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Financial Planning > Tax Planning

After-Tax 401(k) Contributions: How Do They Stack Up?

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A few years ago, the IRS released regulations easing the tax burden on after-tax contributions in a retirement account. Many clients don’t understand the rules governing after-tax contributions and may equate this contribution option with the Roth option. The tax rules are quite different and its important advisors be able to explain the differences.

Differentiating the Contribution Options

While almost all clients realize they have the ability to defer up to the traditional annual pre-tax contribution limit to a 401(k) plan ($18,000 in 2017, or $24,000 for clients age 50 and over) and up to the individual limit to IRAs and Roth IRAs ($5,500 or $6,500 with the catch-up), many don’t truly understand how the after-tax contribution comes into play.

The after-tax contribution rules allow the client to defer more than the annual pre-tax limit (for a total of up to $54,000 or 100 percent of compensation in 2017) to their traditional 401(k). While these contributions are made with after-tax dollars, they are not the same as Roth contributions (which also come from after-tax funds, and are discussed below).

Like pre-tax contributions, after-tax contributions cannot be withdrawn from the 401(k) without penalty except according to the terms of the plan (which will typically allow for penalty-free distributions only in the event of the client reaching age 59 ½, dying, retiring, becoming disabled or upon the occurrence of certain hardships).

Evaluating the After-Tax Option

The primary difference between the after-tax 401(k) contribution and the Roth contribution is the tax treatment of earnings on the client’s investment.  While all Roth contributions are permitted to grow on a tax-free basis (i.e., the entire amount of the withdrawal will generally be tax-free), earnings on after-tax contributions will eventually be taxed at the client’s ordinary income tax rates.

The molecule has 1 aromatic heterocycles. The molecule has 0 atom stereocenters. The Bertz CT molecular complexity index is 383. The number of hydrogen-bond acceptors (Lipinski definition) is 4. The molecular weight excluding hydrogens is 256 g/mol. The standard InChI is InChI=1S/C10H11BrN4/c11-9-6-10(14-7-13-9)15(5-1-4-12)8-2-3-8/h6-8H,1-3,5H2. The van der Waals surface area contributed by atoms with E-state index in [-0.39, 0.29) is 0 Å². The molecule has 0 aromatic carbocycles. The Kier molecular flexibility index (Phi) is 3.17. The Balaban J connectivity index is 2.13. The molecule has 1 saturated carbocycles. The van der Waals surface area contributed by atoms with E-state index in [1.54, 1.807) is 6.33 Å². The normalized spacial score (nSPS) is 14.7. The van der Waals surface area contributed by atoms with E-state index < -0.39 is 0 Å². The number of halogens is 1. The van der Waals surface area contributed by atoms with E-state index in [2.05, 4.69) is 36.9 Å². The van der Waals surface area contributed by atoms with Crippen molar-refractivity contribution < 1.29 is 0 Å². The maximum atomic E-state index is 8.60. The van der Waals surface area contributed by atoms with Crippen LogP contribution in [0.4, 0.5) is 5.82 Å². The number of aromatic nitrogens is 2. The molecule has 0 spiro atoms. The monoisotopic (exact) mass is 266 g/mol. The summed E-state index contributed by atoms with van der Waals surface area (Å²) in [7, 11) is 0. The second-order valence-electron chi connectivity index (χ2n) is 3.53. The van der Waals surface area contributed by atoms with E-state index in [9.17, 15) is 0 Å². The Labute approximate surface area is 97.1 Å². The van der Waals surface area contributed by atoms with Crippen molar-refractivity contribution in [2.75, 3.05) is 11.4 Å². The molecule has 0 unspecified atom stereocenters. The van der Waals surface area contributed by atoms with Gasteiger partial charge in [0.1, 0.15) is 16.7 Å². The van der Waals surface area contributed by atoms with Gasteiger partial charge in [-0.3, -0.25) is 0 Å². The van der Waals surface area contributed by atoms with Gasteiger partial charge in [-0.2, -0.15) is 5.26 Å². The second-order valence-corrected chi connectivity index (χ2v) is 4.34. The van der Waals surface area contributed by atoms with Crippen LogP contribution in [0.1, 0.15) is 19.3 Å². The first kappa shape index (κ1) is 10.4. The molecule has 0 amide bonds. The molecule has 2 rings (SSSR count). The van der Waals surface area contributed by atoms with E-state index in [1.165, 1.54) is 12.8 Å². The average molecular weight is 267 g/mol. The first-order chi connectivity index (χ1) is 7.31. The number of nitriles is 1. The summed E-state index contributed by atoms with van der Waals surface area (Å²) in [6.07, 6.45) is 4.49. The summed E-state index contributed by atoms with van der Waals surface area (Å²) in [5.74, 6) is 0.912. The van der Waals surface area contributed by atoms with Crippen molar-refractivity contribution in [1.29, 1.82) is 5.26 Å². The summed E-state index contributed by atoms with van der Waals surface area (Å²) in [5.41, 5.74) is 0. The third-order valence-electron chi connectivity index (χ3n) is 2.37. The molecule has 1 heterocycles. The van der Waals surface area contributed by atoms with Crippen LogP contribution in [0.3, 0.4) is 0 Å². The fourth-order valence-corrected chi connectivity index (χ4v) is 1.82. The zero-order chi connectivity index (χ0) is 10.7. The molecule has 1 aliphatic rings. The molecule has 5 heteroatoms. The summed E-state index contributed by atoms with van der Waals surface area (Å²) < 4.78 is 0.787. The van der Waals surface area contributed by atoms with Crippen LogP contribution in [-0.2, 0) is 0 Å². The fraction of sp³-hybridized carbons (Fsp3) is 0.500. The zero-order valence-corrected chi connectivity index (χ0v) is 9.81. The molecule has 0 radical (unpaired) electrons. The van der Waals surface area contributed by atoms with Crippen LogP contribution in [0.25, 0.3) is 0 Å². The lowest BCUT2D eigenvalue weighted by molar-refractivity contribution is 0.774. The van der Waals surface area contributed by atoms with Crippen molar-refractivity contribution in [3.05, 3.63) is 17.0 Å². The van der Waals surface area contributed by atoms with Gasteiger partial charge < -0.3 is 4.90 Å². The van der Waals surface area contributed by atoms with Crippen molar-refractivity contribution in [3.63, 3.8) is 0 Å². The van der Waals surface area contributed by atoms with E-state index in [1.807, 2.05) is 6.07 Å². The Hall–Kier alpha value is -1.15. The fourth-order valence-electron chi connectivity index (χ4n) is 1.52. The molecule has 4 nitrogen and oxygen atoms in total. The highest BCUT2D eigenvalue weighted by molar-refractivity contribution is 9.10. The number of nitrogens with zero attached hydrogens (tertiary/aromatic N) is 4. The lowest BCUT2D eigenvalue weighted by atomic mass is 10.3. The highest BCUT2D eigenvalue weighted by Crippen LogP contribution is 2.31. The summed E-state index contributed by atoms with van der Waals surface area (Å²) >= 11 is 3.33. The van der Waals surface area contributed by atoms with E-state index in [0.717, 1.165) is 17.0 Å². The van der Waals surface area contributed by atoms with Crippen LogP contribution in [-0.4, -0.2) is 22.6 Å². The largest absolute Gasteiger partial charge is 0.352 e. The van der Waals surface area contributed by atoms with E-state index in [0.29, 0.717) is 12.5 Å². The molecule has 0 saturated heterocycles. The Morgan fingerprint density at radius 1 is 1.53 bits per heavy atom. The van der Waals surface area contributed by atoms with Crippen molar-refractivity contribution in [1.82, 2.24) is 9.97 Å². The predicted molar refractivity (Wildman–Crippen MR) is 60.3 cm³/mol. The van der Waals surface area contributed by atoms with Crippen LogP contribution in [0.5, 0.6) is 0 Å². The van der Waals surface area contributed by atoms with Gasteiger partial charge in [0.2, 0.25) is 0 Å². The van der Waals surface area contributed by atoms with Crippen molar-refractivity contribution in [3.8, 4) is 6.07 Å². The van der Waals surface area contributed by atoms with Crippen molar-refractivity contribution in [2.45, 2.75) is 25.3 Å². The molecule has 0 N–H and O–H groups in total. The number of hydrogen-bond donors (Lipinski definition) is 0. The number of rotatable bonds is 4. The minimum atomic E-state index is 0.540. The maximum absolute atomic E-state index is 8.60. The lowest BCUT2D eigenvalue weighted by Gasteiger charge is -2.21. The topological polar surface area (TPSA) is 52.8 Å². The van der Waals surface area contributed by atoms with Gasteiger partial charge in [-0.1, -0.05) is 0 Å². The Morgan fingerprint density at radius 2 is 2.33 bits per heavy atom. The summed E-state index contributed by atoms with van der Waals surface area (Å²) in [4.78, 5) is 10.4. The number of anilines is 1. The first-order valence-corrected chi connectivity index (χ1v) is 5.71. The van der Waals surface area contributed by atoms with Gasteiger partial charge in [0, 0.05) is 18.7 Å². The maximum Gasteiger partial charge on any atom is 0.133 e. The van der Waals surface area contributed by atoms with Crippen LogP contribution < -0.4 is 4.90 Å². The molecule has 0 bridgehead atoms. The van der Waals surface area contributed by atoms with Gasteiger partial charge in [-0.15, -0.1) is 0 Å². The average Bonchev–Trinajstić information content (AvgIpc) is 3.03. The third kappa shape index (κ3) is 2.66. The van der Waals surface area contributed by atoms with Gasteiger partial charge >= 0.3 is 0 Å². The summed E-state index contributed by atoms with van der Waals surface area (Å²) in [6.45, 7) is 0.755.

As a result, only clients who are already contributing the maximum pre-tax and Roth amounts to their retirement accounts should consider the after-tax contribution option (generally, these will be high net worth clients seeking to amass a larger retirement nest egg).  Clients should also consider maximizing their HSA contributions (which are contributed on a pre-tax basis, grow tax-free and can be withdrawn tax-free to cover medical expenses) before considering after-tax 401(k) contributions.

This is because the actual benefit of the after-tax contribution is tax-deferred investing and the eventual ability to move the after-tax funds into a Roth account, from which point they will grow tax-free.  Both Roth accounts and HSAs allow the funds to grow tax-free from the beginning, which will maximize the value of the contribution through compounded earnings over time.

For high net worth clients, however, the after-tax 401(k) option can be valuable because all of the earnings are tax-deferred—conversely, with traditional taxable accounts (such as a mutual fund), the client will have to pay taxes on appreciation each year, albeit usually at the lower capital gains rate.  This group of clients may actually benefit from the ability to allow all of their investment and earnings to grow tax-deferred over a period of many years.  These clients must keep in mind that they may not be able to withdraw their after-tax 401(k) contributions freely and without penalty, however.

Importantly, under relatively new IRS regulations, at retirement the client can bifurcate the funds in his or her 401(k), transferring after-tax funds into a Roth IRA (from that point, the after-tax funds grow tax-free) and the earnings into a traditional IRA (because those earnings had never been taxed, they will eventually be subject to ordinary income tax rates).


Whether or not a client should consider after-tax 401(k) contributions essentially boils down to the level of funds available for tax-preferred investing as a whole—if the client is not able to maximize other types of tax-preferred contributions, the after-tax contribution is likely not the best choice.

Check out previous coverage of Roth planning strategies in Advisor’s Journal.

For in-depth analysis of 401(k) contributions, see Advisor’s Main Library.

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